San Antonio Unites to Conquer Pet Overpopulation

Trap-Neuter-Return comes out of the dark to change ordinance

Read the previous chapter: Community foundation steps up to oversee early initiatives 

Stray cat next to buildingWhile these collaborative efforts opened community discussions on responsible pet care, TNR remained “a cloak-and-dagger operation in San Antonio,” said Jenny Burgess, executive director for the San Antonio Feral Cat Coalition (SAFCC).

TNR targets cat overpopulation at its source by preventing unwanted litters from free-roaming cats. But “there was a stupid ordinance on the books that said if you fed a cat for 3 days, that cat became your responsibility,” said Jenny.

Even worse, if someone fed a cat for 3 days in a row, she could face an additional fine for not having the cat vaccinated or for “allowing” him to roam outside. Colony caretakers and trappers feared drawing attention to themselves.

“Folks were doing TNR, but they were doing it in the darkness of night because they didn't have the endorsement of the city,” said Lisa. To bring TNR into the light of day, SAFCC held monthly training classes to educate residents and lobbied the city council to change the ordinance.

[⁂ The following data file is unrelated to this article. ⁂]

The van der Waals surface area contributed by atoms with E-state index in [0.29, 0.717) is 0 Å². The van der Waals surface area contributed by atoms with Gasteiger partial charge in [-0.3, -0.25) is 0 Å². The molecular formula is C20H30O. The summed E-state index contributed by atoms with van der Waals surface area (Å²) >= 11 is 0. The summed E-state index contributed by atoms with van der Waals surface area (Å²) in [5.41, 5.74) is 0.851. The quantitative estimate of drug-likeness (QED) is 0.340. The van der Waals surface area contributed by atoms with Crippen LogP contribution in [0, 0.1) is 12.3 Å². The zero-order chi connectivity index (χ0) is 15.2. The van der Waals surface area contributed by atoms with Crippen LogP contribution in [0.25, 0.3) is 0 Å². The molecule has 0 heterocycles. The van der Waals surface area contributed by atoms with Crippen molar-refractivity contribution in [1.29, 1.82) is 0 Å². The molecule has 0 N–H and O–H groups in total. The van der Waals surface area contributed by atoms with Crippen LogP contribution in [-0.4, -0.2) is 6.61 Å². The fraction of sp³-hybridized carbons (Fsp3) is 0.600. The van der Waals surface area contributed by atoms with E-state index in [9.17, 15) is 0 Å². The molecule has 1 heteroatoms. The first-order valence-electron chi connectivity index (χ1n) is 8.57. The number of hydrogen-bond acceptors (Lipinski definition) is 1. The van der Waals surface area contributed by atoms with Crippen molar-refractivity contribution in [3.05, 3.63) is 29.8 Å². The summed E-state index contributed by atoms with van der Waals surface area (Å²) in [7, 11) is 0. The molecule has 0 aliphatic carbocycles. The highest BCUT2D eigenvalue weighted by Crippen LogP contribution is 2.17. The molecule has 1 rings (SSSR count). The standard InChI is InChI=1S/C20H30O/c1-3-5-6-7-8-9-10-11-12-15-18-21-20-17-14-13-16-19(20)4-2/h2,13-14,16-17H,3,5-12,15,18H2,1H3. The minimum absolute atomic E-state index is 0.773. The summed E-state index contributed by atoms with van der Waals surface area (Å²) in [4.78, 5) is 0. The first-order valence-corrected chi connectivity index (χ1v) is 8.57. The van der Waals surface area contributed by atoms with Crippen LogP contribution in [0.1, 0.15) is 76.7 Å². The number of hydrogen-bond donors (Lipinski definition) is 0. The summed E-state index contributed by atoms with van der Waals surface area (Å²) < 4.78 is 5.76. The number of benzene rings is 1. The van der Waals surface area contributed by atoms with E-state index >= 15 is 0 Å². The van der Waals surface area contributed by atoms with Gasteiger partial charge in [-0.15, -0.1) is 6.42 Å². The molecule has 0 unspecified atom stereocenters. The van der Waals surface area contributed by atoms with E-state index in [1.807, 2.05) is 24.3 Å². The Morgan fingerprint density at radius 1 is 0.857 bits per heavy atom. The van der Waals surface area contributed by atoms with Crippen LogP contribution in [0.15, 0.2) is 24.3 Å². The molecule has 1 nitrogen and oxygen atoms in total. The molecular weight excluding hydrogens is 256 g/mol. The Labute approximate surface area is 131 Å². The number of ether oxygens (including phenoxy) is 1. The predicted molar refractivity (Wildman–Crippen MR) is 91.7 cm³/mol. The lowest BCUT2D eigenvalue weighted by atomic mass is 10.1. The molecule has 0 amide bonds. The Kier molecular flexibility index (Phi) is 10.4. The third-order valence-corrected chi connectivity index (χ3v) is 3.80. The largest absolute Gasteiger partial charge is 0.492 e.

“No one person or agency can solve cat overpopulation alone,” said Jenny. “We all have to work together to get people to do the right thing.”

In 2009, the San Antonio City Council did the right thing: It passed an ordinance that removed the “3-day-feeding rule” and cited TNR as the new humane solution for managing feral cat colonies in San Antonio.

ACS, the city agency, followed with its own policy changes. ACS prohibited residents from bringing trapped cats to the shelter. It also encouraged caretakers to register their cat colonies with the city so it would be easier to identify areas that needed TNR resources.

To help high-risk neighborhoods introduce TNR, PetSmart Charities® awarded grants to several San Antonio groups.

But with thousands of cats roaming its streets, “San Antonio still needed a lot more TNR resources to help free-roaming cats,” said Julie White, senior director of grants, programs and field initiatives for PetSmart Charities.

With that in mind, in 2011 PetSmart Charities gave ACS a $700,000 TNR grant, administered by Best Friends Animal Society, for the spaying or neutering of 12,500 free-roaming felines. Over the grant’s 3-year period, ACS received fewer complaint calls about free-roaming cats and saw fewer cats coming into the city shelter, overall.

After the groups implemented the Community Cats Project, ACS reported fewer complaint calls about free-roaming cats and saw fewer cats coming into the city shelter. Compared to 2011 — before the Community Cats Project ­— by 2014 the cat euthanasia rate had dropped 83% at ACS.

“It took a partner like PetSmart Charities showing us how important community cat programs could be for a city like San Antonio,” said Lisa from ACS. “This grant was a game-changer for us. Literally overnight, we started to see cats' lives being saved.”

Next: Pulling from animal shelters and not breeders

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